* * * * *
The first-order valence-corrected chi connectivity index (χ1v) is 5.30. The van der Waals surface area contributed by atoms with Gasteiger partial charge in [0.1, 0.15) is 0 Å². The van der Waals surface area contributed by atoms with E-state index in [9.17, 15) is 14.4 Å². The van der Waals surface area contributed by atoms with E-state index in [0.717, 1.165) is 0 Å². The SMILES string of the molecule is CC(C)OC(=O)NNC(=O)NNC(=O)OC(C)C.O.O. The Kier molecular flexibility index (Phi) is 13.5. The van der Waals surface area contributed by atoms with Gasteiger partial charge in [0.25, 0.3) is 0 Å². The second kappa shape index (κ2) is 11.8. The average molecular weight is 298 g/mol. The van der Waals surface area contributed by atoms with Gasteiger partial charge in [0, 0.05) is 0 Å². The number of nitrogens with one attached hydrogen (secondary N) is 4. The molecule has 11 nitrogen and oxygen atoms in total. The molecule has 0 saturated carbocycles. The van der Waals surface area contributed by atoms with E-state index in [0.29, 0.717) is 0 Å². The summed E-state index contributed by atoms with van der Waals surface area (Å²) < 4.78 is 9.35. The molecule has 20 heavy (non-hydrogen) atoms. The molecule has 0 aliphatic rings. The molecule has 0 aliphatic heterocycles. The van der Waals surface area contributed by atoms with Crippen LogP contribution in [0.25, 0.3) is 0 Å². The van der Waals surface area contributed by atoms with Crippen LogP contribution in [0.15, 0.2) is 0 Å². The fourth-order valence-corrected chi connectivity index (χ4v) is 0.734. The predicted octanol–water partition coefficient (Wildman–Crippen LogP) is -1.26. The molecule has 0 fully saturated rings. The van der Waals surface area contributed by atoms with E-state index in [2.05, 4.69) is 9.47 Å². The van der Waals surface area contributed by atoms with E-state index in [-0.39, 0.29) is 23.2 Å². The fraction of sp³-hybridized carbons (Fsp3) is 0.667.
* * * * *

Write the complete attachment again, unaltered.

The first-order valence-corrected chi connectivity index (χ1v) is 5.30. The van der Waals surface area contributed by atoms with Gasteiger partial charge in [0.1, 0.15) is 0 Å². The van der Waals surface area contributed by atoms with E-state index in [9.17, 15) is 14.4 Å². The van der Waals surface area contributed by atoms with E-state index in [0.717, 1.165) is 0 Å². The SMILES string of the molecule is CC(C)OC(=O)NNC(=O)NNC(=O)OC(C)C.O.O. The Kier molecular flexibility index (Phi) is 13.5. The van der Waals surface area contributed by atoms with Gasteiger partial charge in [0.25, 0.3) is 0 Å². The second kappa shape index (κ2) is 11.8. The average molecular weight is 298 g/mol. The van der Waals surface area contributed by atoms with Gasteiger partial charge in [0, 0.05) is 0 Å². The number of nitrogens with one attached hydrogen (secondary N) is 4. The molecule has 11 nitrogen and oxygen atoms in total. The molecule has 0 saturated carbocycles. The van der Waals surface area contributed by atoms with E-state index in [0.29, 0.717) is 0 Å². The summed E-state index contributed by atoms with van der Waals surface area (Å²) < 4.78 is 9.35. The molecule has 20 heavy (non-hydrogen) atoms. The molecule has 0 aliphatic rings. The molecule has 0 aliphatic heterocycles. The van der Waals surface area contributed by atoms with Crippen LogP contribution in [0.25, 0.3) is 0 Å². The van der Waals surface area contributed by atoms with Crippen LogP contribution in [0.15, 0.2) is 0 Å². The fourth-order valence-corrected chi connectivity index (χ4v) is 0.734. The predicted octanol–water partition coefficient (Wildman–Crippen LogP) is -1.26. The molecule has 0 fully saturated rings. The van der Waals surface area contributed by atoms with E-state index in [2.05, 4.69) is 9.47 Å². The van der Waals surface area contributed by atoms with E-state index in [-0.39, 0.29) is 23.2 Å². The fraction of sp³-hybridized carbons (Fsp3) is 0.667.